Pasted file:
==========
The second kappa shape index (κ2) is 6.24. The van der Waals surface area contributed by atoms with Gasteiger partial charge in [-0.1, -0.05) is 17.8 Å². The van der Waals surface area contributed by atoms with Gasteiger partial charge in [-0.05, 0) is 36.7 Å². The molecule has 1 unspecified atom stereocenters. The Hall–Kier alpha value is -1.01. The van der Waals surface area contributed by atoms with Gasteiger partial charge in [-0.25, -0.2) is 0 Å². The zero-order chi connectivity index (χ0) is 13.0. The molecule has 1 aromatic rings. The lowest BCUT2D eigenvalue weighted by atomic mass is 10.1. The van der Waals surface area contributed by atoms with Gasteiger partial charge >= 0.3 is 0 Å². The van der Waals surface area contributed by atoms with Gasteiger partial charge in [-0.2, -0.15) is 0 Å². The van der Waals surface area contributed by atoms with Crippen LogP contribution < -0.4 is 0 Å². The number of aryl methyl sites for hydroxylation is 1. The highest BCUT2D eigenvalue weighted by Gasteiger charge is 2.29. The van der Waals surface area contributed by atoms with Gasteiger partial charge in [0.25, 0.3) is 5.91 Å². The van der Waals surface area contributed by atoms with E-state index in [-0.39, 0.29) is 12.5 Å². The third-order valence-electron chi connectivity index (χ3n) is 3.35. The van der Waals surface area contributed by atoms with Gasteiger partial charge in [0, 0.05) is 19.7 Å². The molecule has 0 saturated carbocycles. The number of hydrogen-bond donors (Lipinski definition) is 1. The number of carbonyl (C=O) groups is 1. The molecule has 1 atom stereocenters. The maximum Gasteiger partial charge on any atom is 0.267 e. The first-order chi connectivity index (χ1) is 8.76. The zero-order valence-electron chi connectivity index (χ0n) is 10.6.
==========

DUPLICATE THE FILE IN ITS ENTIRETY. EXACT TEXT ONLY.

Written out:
The second kappa shape index (κ2) is 6.24. The van der Waals surface area contributed by atoms with Gasteiger partial charge in [-0.1, -0.05) is 17.8 Å². The van der Waals surface area contributed by atoms with Gasteiger partial charge in [-0.05, 0) is 36.7 Å². The molecule has 1 unspecified atom stereocenters. The Hall–Kier alpha value is -1.01. The van der Waals surface area contributed by atoms with Gasteiger partial charge in [-0.25, -0.2) is 0 Å². The zero-order chi connectivity index (χ0) is 13.0. The molecule has 1 aromatic rings. The lowest BCUT2D eigenvalue weighted by atomic mass is 10.1. The van der Waals surface area contributed by atoms with Gasteiger partial charge >= 0.3 is 0 Å². The van der Waals surface area contributed by atoms with Gasteiger partial charge in [-0.2, -0.15) is 0 Å². The van der Waals surface area contributed by atoms with Crippen LogP contribution < -0.4 is 0 Å². The number of aryl methyl sites for hydroxylation is 1. The highest BCUT2D eigenvalue weighted by Gasteiger charge is 2.29. The van der Waals surface area contributed by atoms with Gasteiger partial charge in [0.25, 0.3) is 5.91 Å². The van der Waals surface area contributed by atoms with E-state index in [-0.39, 0.29) is 12.5 Å². The third-order valence-electron chi connectivity index (χ3n) is 3.35. The van der Waals surface area contributed by atoms with Gasteiger partial charge in [0, 0.05) is 19.7 Å². The molecule has 0 saturated carbocycles. The number of hydrogen-bond donors (Lipinski definition) is 1. The number of carbonyl (C=O) groups is 1. The molecule has 1 atom stereocenters. The maximum Gasteiger partial charge on any atom is 0.267 e. The first-order chi connectivity index (χ1) is 8.76. The zero-order valence-electron chi connectivity index (χ0n) is 10.6.